Other NoSQL databases are in different categories. For example, HBase is a column storer. DynamoDB only supports an eventual consistency model. Some other NoSQL databases can be used on a single service where there's no need to worry about consistency across a cluster. Or they can be used in a mode that enforces strict consistency across the cluster.
DynamoDB scales transparently to the users. It doesn't matter whether your table has 10 rows or 10 billion rows. You don't have to do anything differently as your tables grow. Many other NoSQL databases do allow you to scale up as your data grows. But you'll have to manage individual servers or add servers to the cluster as you need them.
Finally, DynamoDB is always managed by Amazon Web Services. This is great because it reduces the operation burden for your team, but again it means that you are tied to the AWS public cloud. If you're trying to decide between different ways of running a database on AWS, use Amazon DynamoDB if you want a fully managed database that can scale easily and you don't mind learning new concepts. Use Amazon's Relational Database Service if you want a managed database instance using a standard relational database like MySQL, Postgres, Oracle or Microsoft SQL Server. And if you're concerned about giving control of your data to a hosting provider, or if you need the data to live on premises, then you should probably host your own database either in the cloud or in your own data center.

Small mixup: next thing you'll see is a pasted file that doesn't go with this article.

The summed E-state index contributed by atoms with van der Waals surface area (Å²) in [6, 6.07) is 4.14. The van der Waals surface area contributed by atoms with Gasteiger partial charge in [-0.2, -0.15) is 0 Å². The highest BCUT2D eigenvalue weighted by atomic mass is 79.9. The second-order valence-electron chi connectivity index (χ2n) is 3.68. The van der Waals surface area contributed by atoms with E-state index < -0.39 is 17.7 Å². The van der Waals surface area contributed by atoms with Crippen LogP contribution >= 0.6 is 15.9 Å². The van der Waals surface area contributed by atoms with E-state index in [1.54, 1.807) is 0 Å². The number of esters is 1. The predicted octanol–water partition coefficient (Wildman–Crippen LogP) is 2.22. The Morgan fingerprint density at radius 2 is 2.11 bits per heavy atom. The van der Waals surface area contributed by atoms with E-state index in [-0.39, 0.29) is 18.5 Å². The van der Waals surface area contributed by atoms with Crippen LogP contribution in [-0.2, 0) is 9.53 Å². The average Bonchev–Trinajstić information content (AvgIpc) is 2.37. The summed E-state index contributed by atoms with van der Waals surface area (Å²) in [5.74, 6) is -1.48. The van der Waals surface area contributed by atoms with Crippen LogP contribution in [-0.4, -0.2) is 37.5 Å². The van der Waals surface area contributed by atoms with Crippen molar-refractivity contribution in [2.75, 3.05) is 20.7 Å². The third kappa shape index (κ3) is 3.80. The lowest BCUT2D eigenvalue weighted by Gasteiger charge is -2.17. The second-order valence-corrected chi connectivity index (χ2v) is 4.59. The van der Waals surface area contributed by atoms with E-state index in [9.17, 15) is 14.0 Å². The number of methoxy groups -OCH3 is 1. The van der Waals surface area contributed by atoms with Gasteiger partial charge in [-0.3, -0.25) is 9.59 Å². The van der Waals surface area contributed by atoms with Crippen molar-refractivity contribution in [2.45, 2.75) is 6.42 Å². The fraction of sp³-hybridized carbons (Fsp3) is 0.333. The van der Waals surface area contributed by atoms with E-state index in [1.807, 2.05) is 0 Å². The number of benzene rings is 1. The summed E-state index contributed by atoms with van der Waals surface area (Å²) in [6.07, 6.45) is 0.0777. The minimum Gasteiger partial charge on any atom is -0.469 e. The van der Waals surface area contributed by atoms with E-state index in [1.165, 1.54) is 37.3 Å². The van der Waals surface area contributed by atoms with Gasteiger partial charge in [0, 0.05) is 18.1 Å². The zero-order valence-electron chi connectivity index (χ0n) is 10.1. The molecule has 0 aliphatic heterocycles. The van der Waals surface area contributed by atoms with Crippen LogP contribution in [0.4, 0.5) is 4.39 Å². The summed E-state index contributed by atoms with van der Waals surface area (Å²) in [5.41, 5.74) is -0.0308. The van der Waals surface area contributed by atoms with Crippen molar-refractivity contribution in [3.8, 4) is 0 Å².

Ryan is the Storage Operations Manager at Slack, a messaging app for teams. He leads the technical operations for Slack's database and search technologies, which use Amazon Web Services for global reach.
Prior to Slack, Ryan led technical operations at Pinterest, one of the fastest-growing social networks in recent memory, and at Runscope, a debugging and testing service for APIs.
Ryan has spoken about patterns for modern application design at conferences including Amazon Web Services re:Invent and O'Reilly Fluent. He has also been a mentor for companies participating in the 500 Startups incubator.